Greenfield says, with some justification, that drawing a clear ethical line is difficult. "The whole idea of avoiding conflicts of interest is exactly right," he says. But "when you start trying to figure out what is and what isn't, it gets really tricky. You can speak to nonprofit groups -- they don't have a legislative agenda? They lobby all the time."

And, inevitably, there are what Wald describes as "gray areas." In the last 15 months, Brinkley, Donaldson and George Will have appeared at a $395-a-head talkathon in Bakersfield, Calif. (along with William Safire, Mike Wallace, Larry King, the cast of "Capital Gang," Bob Hope, Frank Gifford, Gerald Ford and George Bush). The event, designed to raise the sponsor's profile, is organized and financed by Borton, Petrini & Conron, a Bakersfield law firm with 125 attorneys in 16 offices. The firm says it does no lobbying, and Wald says he would probably approve such speeches in the future.

ABC's ban offers a few other loopholes. Cokie Roberts made a $30,000 speech last year to the Junior League of Greater Fort Lauderdale, which Wald approved because it is a civic group. But the money was actually put up by JM Family Enterprises, a $4 billion firm that includes the largest independent American distributor of Toyotas. Roberts says she was never told where the money came from and that most nonprofit organizations, including her other employer, National Public Radio, have corporate underwriters. Wald raised no objection, saying: "We do not have detectives here who figure out where civic organizations get their money."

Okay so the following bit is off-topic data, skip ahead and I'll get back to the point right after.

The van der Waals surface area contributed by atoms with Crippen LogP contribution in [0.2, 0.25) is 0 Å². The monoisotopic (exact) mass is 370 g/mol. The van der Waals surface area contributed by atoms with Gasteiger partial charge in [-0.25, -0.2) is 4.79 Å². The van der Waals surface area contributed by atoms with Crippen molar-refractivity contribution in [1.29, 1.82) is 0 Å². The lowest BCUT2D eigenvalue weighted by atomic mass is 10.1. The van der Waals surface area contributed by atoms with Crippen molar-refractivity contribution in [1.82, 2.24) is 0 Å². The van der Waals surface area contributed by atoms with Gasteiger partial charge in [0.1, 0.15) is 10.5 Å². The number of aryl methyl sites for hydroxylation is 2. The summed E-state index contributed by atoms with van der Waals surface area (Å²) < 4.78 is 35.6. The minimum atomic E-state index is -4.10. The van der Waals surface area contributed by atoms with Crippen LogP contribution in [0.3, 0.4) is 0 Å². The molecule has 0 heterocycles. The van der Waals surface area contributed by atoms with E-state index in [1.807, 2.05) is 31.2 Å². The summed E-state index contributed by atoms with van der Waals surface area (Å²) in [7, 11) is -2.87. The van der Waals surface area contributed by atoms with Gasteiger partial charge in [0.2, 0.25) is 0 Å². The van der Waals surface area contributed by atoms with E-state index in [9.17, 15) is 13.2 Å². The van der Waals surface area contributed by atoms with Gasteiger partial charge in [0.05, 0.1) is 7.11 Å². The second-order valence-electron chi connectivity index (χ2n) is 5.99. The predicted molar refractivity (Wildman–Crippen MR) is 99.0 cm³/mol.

There have been additional exceptions as well. When "Good Morning America" became part of ABC's news division, co-host Joan Lunden was allowed to continue her lucrative endorsement deal with Vaseline and to peddle her line of exercise videos. And part-time commentators, such as George Will, are not covered by the ban.

The Wald policy doesn't address other forms of income, such as stock holdings that, in the case of network executives, could easily run into millions of dollars. "Should I be allowed to own 50,000 shares of General Motors stock?" Donaldson asks. "The rules say I can. You extend the logic and you'd proscribe everything but Treasury bills. And maybe even those, since I report on government activities."

In fact, as ABC had to report last year, Donaldson does more than cover government; he receives help from the government. He has pocketed $97,000 in federal wool and mohair subsidies for the sheep on his New Mexico ranch. While perfectly legal, these payments have taken a bit of the punch out of his reports on government waste. The master of the ambush interview was ambushed himself by Steve Wilson of "Inside Edition," who sheared Donaldson over the sheep money. And on the "Brinkley" show one morning, when Donaldson was sparring with Newt Gingrich about perks for members of Congress, Gingrich shot back that the House doesn't have too many "magnates of mohair." Reality Check